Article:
TSS SealTSS Banner


T'ang Studies Society Conferences


The T'ang Studies Society is committed to organizing scholarly conferences to advance the dissemination of scholarship on all topics related to the Tang Dynasty. Information on the Society's upcoming and past conferences can be found here.


Upcoming Conference



The Society does not yet have any new conferences in preparation, but it does intend to sponsor Tang-related conferences in coming years. Please check back here regularly for any updates. Upcoming events are also listed on the main Home page.





"Making Connections: Contemporary Approaches to the T'ang Dynasty, In Honor of the Opening of the Elling O. Eide Library" (November 2016)


"T'ang Studies: The Next Twenty-five Years" (May 2009)


2020 T'ang Studies Society Sponsored Panel at AAS in Boston has been canceled:

The T'ang Studies Society sponsored panel at the Annual Meeting of the Association for Asian Studies has been canceled due to the COVID-19 pandemic. We encourage the panel to present its papers at a future conference:

Panel 319: After the Heavenly Qaghans: Multi-ethnic Approaches to the Tang-Song Transition

Saturday, March 21 3:00-4:45 in the Sheraton Boston, Clarendon Room, 3rd floor


Chaired by Luo Xin, Peking University


“Shaping the Shatuo: Origins and Identity of a Turkic Group in Late Medieval North China”

Maddalena Barenghi, Ludwig-Maximilians-University, Munich, Germany

“Tang and Northern Song Restrictions on Foreign Trade and Intermarriage”

Shao-yun Yang, Denison University

“The Diplomatic Dynamics between the Five Dynasties and Liao”

Soojung Han, Princeton University

“The Political Legacy of Wu in the Tenth-Century Southern Kingdoms”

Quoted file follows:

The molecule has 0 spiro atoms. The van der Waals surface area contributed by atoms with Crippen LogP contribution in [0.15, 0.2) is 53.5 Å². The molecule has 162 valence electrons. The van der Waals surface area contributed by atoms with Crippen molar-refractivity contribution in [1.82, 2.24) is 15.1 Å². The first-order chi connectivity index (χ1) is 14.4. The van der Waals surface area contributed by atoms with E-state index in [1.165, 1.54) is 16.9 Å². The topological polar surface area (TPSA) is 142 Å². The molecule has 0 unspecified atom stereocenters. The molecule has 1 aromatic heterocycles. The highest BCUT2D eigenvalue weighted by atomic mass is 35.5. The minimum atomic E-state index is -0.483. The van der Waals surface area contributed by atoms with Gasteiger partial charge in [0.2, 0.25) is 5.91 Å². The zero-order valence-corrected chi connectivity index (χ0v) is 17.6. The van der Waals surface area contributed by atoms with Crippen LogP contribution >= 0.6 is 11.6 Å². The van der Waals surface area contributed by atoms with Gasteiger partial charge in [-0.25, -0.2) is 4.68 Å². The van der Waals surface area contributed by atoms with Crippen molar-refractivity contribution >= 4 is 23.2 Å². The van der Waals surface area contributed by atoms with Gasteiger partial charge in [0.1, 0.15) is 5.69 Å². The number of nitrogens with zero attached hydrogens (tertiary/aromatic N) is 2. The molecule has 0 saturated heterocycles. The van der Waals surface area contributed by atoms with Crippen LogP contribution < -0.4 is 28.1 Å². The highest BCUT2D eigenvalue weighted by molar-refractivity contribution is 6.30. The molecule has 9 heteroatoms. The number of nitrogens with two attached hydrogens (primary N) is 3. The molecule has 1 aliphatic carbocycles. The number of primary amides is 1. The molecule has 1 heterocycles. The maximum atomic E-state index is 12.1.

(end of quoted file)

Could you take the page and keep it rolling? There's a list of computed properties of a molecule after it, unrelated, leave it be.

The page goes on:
Andrew Chittick, Eckerd College


Panel Abstract

Many historians have come to regard the Tang-Song transition of ca. 755-1127 as a social, economic, and cultural watershed. However, idealization of early Tang as a uniquely cosmopolitan “age of Heavenly Qaghans” has inclined some toward viewing Chinese society in the transition period as more ethnoculturally homogenous and inward-looking, exhibiting attitudes of ethnic exclusivity, isolationism, or proto-nationalism. As a result, the roles of less typically “Chinese” actors or cultures in the transition are often minimized or ignored. This panel takes an alternative approach of using ethnic and cultural diversity as keys to unlock latent aspects of the Tang-Song transition. Maddalena Barenghi surveys the rise of the Shatuo Türks in the context of the resettlement and growth of Turkic military groups of northern Hedong and questions the way in which a “Shatuo identity” came into being. Soojung Han argues that relations between the first Shatuo-ruled imperial dynasty (Later Tang) and the Khitan empire were rooted in their common Inner Asian origins and set an important precedent for the Song-Liao relationship of parity established in 1005. Andrew Chittick explores the political culture and self-representation of the tenth-century Wu and Southern Tang regimes and argues that they reflect the partial revival of a long-marginalized regional identity originating in the early medieval southern dynasties. Shao-yun Yang reassesses late Tang and Northern Song prohibitions on commercial transactions and intermarriages with foreigners and argues for reading them as pragmatic responses to inter-ethnic civil disputes or frontier unrest, rather than as expressions of xenophobia or ethnic nationalism.

Most recently updated: 04/08/2020